Small agencies see the potential in OMB’s new cybersecurity plan

Small agencies say the administration’s new Cybersecurity National Action Plan (CNAP) could provide the path they need to collaborate and collectively address federal cyber challenges.

“The CIOs, the CISOs are working together saying, we collectively have these issues, how collectively can we address them?” said Mark Kneidinger, director of cybersecurity and communication at the Homeland Security Department’s National Protection and Programs Directorate, during an Independent Telecommunications Pioneer Association (ITPA) discussion March 3. “That drove the CNAP and then obviously the broader budget perspective.”

The directives in the administration’s new cyber plan, which President Barack Obama included in his 2017 budget request, are based off discussions IT leaders had during the 30-day cyber sprint and when developing the Cybersecurity Strategy and Implementation Plan (CSIP).

According to the administration’s plan, small agencies will tap into a shared services environment to help them address challenges in developing cyber technology, implementing new policies and hiring talented experts.

“If we just have to throw technology at everything — which is the easier piece — it doesn’t work,” said Kirit Amin, chief information officer at the U.S. International Trade Commission. “It’s the three-legged stool of people, process and technology. All those three legs have to be in balance or that stool is going to wobble or sometimes crash on you.”

Amin said the CNAP gives agencies like his an opportunity to better address IT modernization, particularly when  they need to turn to industry for help.

“If I’m a small agency and I’m looking for a vendor to do something for me, I’m not going to have enough time, I’m too small, compared to the smaller agencies,” he said. “Is there a way that DHS, OMB can help us coalesce the small agencies together and we become a force collectively? Because each one of us by ourselves cannot do this, but collectively we can have centers of excellence, centers of something that would enable us to get there.”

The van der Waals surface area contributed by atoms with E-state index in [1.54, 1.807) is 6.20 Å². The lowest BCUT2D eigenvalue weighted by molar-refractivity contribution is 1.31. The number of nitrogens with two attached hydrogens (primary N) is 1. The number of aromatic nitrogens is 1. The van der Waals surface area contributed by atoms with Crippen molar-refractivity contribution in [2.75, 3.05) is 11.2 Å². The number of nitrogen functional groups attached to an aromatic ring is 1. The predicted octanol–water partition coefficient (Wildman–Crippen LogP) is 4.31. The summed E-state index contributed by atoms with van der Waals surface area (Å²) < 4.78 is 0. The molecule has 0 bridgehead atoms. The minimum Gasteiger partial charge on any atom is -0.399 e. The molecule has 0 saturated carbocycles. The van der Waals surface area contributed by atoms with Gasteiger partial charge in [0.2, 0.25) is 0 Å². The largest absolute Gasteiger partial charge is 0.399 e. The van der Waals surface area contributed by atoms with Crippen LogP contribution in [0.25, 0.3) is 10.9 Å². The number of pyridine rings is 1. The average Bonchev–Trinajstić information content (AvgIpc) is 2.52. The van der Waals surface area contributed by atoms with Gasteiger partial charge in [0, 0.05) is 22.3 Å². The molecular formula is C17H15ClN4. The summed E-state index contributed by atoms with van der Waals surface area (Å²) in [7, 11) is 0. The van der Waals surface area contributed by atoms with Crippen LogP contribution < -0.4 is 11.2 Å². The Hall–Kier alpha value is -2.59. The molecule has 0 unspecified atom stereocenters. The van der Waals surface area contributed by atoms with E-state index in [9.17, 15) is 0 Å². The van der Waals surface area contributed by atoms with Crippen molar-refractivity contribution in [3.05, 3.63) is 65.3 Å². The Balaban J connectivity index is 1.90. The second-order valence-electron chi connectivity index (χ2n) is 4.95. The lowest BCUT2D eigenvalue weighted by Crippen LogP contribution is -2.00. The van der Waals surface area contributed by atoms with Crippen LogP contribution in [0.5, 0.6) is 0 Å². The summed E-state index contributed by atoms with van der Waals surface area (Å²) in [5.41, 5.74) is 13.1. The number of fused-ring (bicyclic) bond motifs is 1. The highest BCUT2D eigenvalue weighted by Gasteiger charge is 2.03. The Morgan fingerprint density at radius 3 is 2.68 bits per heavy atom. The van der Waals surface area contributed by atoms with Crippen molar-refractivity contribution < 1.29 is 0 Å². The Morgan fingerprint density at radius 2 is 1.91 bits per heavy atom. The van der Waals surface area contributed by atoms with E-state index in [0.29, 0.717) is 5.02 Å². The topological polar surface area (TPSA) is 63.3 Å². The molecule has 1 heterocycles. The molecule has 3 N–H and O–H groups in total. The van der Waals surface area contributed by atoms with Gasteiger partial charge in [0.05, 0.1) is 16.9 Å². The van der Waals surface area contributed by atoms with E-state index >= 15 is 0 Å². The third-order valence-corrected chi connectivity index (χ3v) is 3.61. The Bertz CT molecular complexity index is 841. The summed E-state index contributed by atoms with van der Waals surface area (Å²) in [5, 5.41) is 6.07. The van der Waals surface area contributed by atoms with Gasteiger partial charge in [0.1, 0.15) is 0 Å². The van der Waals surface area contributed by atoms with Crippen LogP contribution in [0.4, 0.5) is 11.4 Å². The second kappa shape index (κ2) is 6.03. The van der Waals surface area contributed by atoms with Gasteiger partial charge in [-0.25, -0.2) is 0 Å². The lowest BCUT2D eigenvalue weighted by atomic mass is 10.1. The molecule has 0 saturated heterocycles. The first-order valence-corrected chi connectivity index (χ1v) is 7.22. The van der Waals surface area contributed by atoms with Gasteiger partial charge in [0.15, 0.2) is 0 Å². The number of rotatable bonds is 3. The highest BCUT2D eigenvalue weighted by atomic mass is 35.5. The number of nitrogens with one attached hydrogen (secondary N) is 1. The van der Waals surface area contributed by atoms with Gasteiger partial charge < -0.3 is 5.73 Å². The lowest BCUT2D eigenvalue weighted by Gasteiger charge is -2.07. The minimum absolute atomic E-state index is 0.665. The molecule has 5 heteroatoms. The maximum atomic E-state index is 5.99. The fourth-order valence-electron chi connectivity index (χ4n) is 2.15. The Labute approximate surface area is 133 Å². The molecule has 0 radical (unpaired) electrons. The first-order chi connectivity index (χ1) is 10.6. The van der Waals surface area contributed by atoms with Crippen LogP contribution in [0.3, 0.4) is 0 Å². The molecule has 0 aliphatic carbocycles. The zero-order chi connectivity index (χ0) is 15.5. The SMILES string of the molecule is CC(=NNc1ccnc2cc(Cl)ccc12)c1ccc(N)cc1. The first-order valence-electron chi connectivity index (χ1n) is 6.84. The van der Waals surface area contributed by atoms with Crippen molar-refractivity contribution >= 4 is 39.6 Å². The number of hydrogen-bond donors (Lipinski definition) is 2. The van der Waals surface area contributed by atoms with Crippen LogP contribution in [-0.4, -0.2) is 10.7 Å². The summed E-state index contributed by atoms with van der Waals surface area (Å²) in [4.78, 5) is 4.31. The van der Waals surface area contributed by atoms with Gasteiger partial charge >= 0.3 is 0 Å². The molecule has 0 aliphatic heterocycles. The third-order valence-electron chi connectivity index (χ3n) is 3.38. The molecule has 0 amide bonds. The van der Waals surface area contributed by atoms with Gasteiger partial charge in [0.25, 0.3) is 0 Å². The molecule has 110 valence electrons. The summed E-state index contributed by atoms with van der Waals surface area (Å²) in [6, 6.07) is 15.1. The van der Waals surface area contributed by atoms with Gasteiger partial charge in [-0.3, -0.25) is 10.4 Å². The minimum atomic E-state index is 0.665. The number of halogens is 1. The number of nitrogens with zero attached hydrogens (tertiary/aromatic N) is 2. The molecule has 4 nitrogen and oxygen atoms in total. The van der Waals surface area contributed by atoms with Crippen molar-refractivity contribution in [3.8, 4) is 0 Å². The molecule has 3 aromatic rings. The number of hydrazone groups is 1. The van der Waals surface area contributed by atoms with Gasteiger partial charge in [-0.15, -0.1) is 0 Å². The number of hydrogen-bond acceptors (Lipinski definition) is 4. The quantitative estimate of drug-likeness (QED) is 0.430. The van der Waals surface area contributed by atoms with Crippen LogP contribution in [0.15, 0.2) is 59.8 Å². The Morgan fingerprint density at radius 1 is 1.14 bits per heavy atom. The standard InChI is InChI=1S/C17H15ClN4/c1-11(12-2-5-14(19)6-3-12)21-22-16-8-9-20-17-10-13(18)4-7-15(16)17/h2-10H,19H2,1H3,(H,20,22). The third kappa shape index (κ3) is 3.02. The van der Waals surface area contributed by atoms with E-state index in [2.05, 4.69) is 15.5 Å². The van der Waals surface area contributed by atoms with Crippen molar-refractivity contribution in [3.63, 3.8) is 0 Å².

For Amin, hiring is a top challenge. He said he has four cyber positions open and hasn’t had any luck filling them.

Under the CNAP, DHS is working with GSA to develop contracts that would let them quickly bring on a “surge” of cyber experts when an incident like the OPM cyber breach occurs.

But the “people” piece of the puzzle isn’t only about finding new hires. Esteve Mede, the chief information security officer for the Federal Election Commission said agencies need to find better ways to train and develop the employees they have.

“We always talk about [how] we need to get industry, we need to get people from the industry into the government, we cannot get cyber folks, but we always fail to develop the folks that we have,” he said. “The reason why we’re not getting the people and the reason why they’re leaving… is that they’re not being developed. If they are being developed, a lot of them will stay. Yes, we understand that money plays a role in it.”

The administration also requested $62 million to help agencies train and recruit cyber experts under the CNAP.

Mede said agencies need to teach their employees how to ask questions and make decisions, so they too can begin to understand and develop program requirements.

Some agencies will use shared services to help them meet these challenges, but it doesn’t mean they’re off the hook for securing their own networks.

“Shared services does not mean that the agency does not have the accountability and the authority and the responsibility for cybersecurity,” Kneidinger said. “That still remains with the agency. Nothing has changed in regards to the responsibility of the agency. It’s how we can work smartly in regards to being able to support the agencies.”

EINSTEIN, CDM pieces of the puzzle

DHS plays a key role in helping agencies with the technology piece.

The department is adding a fourth phase under its continuous and diagnostics mitigation (CDM) program, which would look at the data itself that agencies collect.

Kneidinger said DHS is in the early stages of discussing phase four, but the department is adding another phase to meet agencies’ growing needs.

In the meantime, DHS is working through the procurement process on a continuous monitoring-as-a-service for 41 small agencies. The contract would bring phases one and two of CDM to non CFO Act agencies in a shared services environment.

“That award is very close,” Kneidinger said. “The bids have been received, [we’re] in the evaluation process, and basically the roll-out to non CFO Act agencies will be under a shared service environment.”

Amim said he was happy to see that small agencies like his would get some help in implementing CDM under shared services, because he wouldn’t have the resources to adopt the program on his own.

As agencies are also knee-deep in implementing EINSTEIN 3A, Kneidinger said, DHS is looking at how and where else it could leverage the program to meet agencies’ needs. DHS is working with three large and one small agencies on four pilots, he said. He’s asking agencies how they’re using EINSTEIN now and how else they could use it in the future.

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